Tradeo ceased offering trading services last year in May. Trading and ancillary will not recommence, and the brand/platform will be permanently discontinued.
For the clients with remaining balances, kindly send a withdrawal request through your login or via chat or email. If there are any queries or concerns relating to your account or any other matter, please email us at [email protected]
Traders are betting on the success of the UK’s economic recovery thanks to the coronavirus vaccine rollout. In a press release, the government recently announced that its COVID-19 inoculation program is set to hit “more major milestones” as it approves the use of additional jabs.
According to the statement, “more than 13,000 lives have been saved so far thanks to the vaccines.” The UK is “on track to offer the vaccine to all adults by the end of July.”
Toshiya Yamauchi, Ueda Harlow Ltd.’s chief manager for forex margin trading in Tokyo, pointed out that “the pound is favoured because the progress of vaccination puts the UK closer to economic normalization than other countries.” Concluding with, “sterling could climb toward $1.45.”
The British pound climbed above its previous February high, extending its 2021 gains to 4.2%. The GBP increased by 0.2% to $1.4240 – this is the highest it’s been since April 2018 – before retreating again today.
The positive outlook on the UK’s economic growth is fuelling speculation that the Bank of England might start to raise interest rates next year. According to data analysed by Bloomberg, overnight-indexed swaps indicate a 46% possibility that the central bank will raise its benchmark rate by August 2022.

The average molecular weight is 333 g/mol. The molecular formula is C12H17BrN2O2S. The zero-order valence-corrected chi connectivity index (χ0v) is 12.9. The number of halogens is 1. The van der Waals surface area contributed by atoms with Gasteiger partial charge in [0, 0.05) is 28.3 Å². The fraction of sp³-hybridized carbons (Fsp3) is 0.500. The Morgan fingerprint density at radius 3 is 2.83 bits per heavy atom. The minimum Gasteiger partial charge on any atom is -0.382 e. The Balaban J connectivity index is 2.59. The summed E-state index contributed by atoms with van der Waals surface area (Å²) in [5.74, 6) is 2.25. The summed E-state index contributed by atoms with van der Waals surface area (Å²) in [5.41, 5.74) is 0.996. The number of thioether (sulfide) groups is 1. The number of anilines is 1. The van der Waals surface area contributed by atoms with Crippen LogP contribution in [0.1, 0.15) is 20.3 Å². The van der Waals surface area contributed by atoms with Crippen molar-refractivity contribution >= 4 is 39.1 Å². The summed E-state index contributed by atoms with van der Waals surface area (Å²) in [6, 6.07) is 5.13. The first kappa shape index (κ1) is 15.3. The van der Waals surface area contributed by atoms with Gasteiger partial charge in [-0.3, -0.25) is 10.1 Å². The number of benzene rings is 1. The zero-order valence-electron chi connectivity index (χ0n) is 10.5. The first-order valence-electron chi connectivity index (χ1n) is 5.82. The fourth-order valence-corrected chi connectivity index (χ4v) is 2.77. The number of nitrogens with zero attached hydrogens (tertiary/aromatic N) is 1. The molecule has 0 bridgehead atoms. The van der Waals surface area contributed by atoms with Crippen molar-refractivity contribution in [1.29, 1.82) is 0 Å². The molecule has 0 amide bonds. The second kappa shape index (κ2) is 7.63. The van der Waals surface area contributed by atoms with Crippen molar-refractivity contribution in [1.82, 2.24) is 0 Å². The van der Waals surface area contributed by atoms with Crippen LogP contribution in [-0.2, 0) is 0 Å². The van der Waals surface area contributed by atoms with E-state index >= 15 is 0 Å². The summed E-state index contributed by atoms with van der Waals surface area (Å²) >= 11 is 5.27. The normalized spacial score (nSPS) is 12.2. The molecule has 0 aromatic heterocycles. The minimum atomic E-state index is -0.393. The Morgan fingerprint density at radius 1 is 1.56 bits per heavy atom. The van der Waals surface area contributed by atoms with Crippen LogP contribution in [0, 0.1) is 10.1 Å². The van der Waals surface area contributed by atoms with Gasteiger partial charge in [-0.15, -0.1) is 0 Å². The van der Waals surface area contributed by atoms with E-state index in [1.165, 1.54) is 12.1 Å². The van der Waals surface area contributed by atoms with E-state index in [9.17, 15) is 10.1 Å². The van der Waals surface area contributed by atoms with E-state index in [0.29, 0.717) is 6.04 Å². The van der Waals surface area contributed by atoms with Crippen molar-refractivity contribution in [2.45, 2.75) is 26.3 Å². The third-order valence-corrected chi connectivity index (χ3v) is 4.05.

Strategist Alvin T. Tan, who works at RBC Capital Markets in Hong Kong, said that “The UK’s economic recovery and associated growing expectations about the Bank of England ending asset purchases and hiking eventually are driving bullish pound bets.”
Workers are beginning to return to offices across the UK, especially in the City of London. Usage of the London underground is the highest it’s been since the start of the coronavirus crisis. This is another sign that rising vaccination rates and the easing of lockdowns is encouraging people to go back to the office.
TFL (Transport for London) recorded a total of 258,481 taps on May 20th into the 15 stations that surround the city’s main business district. The analysis included stops like Bank, Monument, and Canary Wharf. The number of people tapping into the tube overtakes the previous pandemic-era peak on November 4th last year – the day before the nation entered its second lockdown.
In addition to this, according to a survey, UK businesses are feeling upbeat about the economy’s recovery. This is thanks to the further easing of restrictions in May, unleashing pent-up consumer demand.
The Lloyds Bank Business Barometer’s optimism measure increased by five percentage points this month, reaching a level not seen since before the Brexit referendum. The gauge is a monthly survey of UK businesses and is designed to indicate performance and economic expectations.